Alberto Grimaldi: Homage to a Great Producer By Oscar Peyrou
by Oscar Peyrou
The 52nd Valladolid International Film Week (Seminci) scheduled a very interesting retrospective of the Italian producer Alberto Grimaldi, a key figure in the gestation of some of the most famous films ever. The season included 16 films of Grimaldi’s vast production which covered all the genres: from spaghetti-western to comedy, from drama to adventure, from romance to thriller.
Born in Naples in 1925, Grimaldi produced Sergio Leone’s most famous films and several great movies by Pier Paolo Pasolini, Federico Fellini, Gillo Pontecorvo, Bernardo Bertolucci and Martin Scorsese, among many others. The producer selected 16 films to show in this festival that he considered the most representative among his 78 productions. Presently he is 82 years old and still works on what he most enjoys: the seventh art, at his home in Monte Carlo.
The films selected by Grimaldi were produced in the 60’s and 70’s. Titles such as the segment Toby Dammit of the trilogy Spirit of the Dead (Histoires extraordinaires), Fellini’s Satyricon, Decameron (Il Decameron), The Canterbury Tales (I racconti di Canterbury), Last Tango in Paris (Ultimo tango a Parigi), Fellini’s Casanova (Il Casanova di Federico Fellini), 1900 (Novecento) and Gangs of New York were among them.
According to what he recounted in some interviews, Grimaldi’s career as a producer started out almost by chance. He was a lawyer for the big American production companies and earned their confidence and sympathy after winning a litigation case for them against the Italian State. In 1962, joining forces with his wife, he created a production company called “Produzioni Europee Associati” (PEA), one of the first companies for co-productions in the European market.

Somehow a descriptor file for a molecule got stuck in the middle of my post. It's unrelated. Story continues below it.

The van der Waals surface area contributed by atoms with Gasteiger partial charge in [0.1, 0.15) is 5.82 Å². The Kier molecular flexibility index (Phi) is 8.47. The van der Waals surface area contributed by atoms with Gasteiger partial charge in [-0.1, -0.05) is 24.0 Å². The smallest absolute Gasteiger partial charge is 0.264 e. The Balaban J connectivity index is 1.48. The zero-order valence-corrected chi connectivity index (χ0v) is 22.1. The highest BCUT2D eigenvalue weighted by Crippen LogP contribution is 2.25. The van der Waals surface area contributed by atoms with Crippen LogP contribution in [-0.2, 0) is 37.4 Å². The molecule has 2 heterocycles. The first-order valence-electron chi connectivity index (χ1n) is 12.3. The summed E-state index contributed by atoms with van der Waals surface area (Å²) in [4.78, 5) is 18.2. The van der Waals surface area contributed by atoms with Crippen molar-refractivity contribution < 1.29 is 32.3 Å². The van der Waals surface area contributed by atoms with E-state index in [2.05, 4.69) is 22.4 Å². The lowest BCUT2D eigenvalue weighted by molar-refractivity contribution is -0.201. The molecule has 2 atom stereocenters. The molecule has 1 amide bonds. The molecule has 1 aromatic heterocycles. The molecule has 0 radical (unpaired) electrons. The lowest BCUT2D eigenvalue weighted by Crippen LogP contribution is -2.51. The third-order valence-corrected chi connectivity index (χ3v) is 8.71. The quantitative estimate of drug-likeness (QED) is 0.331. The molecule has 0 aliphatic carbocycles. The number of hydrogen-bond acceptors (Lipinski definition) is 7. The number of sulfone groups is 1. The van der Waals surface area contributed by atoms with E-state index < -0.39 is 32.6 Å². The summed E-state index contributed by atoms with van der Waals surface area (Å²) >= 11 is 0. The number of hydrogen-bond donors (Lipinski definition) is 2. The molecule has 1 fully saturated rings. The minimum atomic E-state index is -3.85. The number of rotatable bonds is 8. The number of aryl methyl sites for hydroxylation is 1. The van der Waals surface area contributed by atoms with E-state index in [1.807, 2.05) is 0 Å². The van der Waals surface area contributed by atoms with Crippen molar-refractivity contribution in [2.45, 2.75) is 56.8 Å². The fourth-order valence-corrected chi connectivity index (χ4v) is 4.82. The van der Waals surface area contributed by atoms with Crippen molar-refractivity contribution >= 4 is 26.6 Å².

His first works were low budget films, particularly the very popular spaghetti-western. He was very successful and therefore he could reach a higher level when he started collaborating with Sergio Leone. This very successful working relationship allowed him to concentrate on auteur films, thus meeting Fellini, Pasolini, Bertolucci, Pontecorvo and Scorsese, among other directors, and he started working with them.
Of all the films he produced, Grimaldi is especially proud of Last Tango in Paris (1972). The censorship of the times made it very hard to finish it but the result, in the Italian producer’s opinion, was optimum. The novelty and originality of this film revolutionized the conceptions and the way of working of its time.
The retrospective of Grimaldi joined other parallel cycles designed to pay tribute to costume designers, to celebrate historical films and to remember the most interesting films that feature confrontations between lawyers and public prosecutors.